Photovoltaic modules are so reliable that we forget that things can go wrong! The real world imposes temperature extremes, lightning and static electricity, moisture and wind stresses, as well as imperfect manufacturing. Here are some suggestions for testing and troubleshooting.
Selective shading test - If the array is in a parallel or series-parallel configuration, this trick will help you locate a fault without disconnecting any wiring. Find an object that is large enough to shade at least 4 cells. (A cowboy hat will do.) Shading just a few cells will drop the module's output to less than half. With the array connected andworking, monitor the current (or in the case of a nearby solar pump, just listen to it). Now, shade a portion of one module. You should see the current should drop noticeably (or the pump should slow down). If the current does NOT drop, then the module that you are shading is out of the circuit. Look for a fault in the wiring of that module, or of another module that is wired in series with it.
Fading in the heat
Occasionally somebody complains of reduced array output when the sun is hottest. Heat fade shows up most severely in battery systems. If the difference between the array voltage and the battery voltage approaches zero, then current flow can drop nearly to zero. This can also cause a solar pump to produce less than it should.
The voltage of a PV module normally decreases with temperature rise. PV manufacturers document this by showing several lines on the IV curve (the graph of amps vs. volts), or by stating it in volts per degree of deviation from 25?C (77?F). Nominal "12 volt" PV modules are designed to sustain good current flow all the way to 17 or 18V at 25?C. This allows for voltage drop at higher temperatures. If heat fade is severe, it MAY be caused by weak PV modules or by any other weak links in the power chain, including undersized wiring, poor connections and controller losses. Here are some tests to isolate these factors.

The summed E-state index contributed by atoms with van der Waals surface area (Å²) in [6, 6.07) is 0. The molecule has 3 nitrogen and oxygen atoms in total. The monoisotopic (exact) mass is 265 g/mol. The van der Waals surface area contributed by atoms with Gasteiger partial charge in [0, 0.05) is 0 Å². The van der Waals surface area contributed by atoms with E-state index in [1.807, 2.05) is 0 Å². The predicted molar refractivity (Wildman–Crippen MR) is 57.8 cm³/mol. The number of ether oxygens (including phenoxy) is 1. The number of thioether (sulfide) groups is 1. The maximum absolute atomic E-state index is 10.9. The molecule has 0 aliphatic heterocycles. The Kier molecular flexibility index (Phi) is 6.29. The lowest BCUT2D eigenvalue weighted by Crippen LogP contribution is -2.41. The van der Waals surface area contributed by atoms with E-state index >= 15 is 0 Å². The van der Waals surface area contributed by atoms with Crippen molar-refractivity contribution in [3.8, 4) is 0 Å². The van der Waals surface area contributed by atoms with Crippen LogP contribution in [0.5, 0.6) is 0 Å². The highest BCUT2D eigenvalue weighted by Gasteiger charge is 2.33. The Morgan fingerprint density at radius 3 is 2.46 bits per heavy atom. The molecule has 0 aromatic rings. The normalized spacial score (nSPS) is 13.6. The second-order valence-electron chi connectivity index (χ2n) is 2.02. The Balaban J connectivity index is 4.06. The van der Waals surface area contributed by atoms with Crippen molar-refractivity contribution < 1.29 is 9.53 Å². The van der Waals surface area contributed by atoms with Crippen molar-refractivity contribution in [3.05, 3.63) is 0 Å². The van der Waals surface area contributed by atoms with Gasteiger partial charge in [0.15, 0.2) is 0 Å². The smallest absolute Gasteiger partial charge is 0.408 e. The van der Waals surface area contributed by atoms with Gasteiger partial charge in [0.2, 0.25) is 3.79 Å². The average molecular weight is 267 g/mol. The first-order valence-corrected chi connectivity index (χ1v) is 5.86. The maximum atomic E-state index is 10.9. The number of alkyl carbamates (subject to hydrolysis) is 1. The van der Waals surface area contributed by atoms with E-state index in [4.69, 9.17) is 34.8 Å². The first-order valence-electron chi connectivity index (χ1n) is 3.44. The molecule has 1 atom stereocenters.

First, you can confirm heat fading by cooling the array with water while the system is operating. Monitor the current. Does it rise to normal? If so, you need to determine where the voltage drop is severe. Connect a voltmeter directly to the PV array (or it's combiner box). Disconnect the array from the controller, in order to read the open circuit voltage. If it is less than 18V (relative to a 12V configuration), then part or all of the PV array may be defective. The selective shading test (above) can help you locate weaker modules in an array.
Next, reconnect the array to the system. Under good sunlight, test for voltage drop in the wiring by measuring the voltage at the array, and then again at the controller input. Note that voltage drop in wiring will increase in proportion to the current flow. Next, test for drop in the controller by measuring the voltage at its PV input, and then at its battery terminals. Remember, if the battery is fully charged, the controller SHOULD drop the voltage. If that is the case, you can bring down the battery voltage by turning loads on. When the battery is at less than 13.5V (relative to a 12V system), the controller should allow full current to flow.
If voltage drop occurs at a single point (at a connector or within the controller) then concentrated heat will result. You may feel it, or see signs of heat damage. If voltage drop is evident at the loads (dimming lights, low voltage disconnection when batteries are not low) then check for corroded battery connections (see "Batteries: How to Keep Them Alive" in SunPaper 1, or at our website).
Years of temperature cycling will occasionally cause a screw to loosen, or metal to distort. This can be caused by poor workmanship and/or inferior materials. Add a touch of oxidation and corrosion, and you get electrical resistance. Now, keep the current flowing and you get even more heat. When you repair overheated connections, replace all metal parts that have been severely oxidized. In worst cases, an electric arc will jump a gap, melting metal and burning insulation to a char. Charred terminals on PV modules can be bypassed by soldering a wire directly to the metal strip that leads to the PV cells.
Most PV modules have bypass diodes in the junction boxes, to protect cells from overheating if there is a sustained partial shade on them. On rare occasions a diode will fail, usually as a result of lightning. Most often, it will short out and reduce the module's voltage drastically. (A shorted diode will read near-zero ohms in both directions.) If the module is in a 12V array, there is no need for the bypass diode so you can remove it. In a 24V array that is unlikely to experience sustained partial shading, you can remove it. In any other case, replace it with a silicon diode with an amps rating at or above the module's maximum current, and with a voltage rating of 400V or more.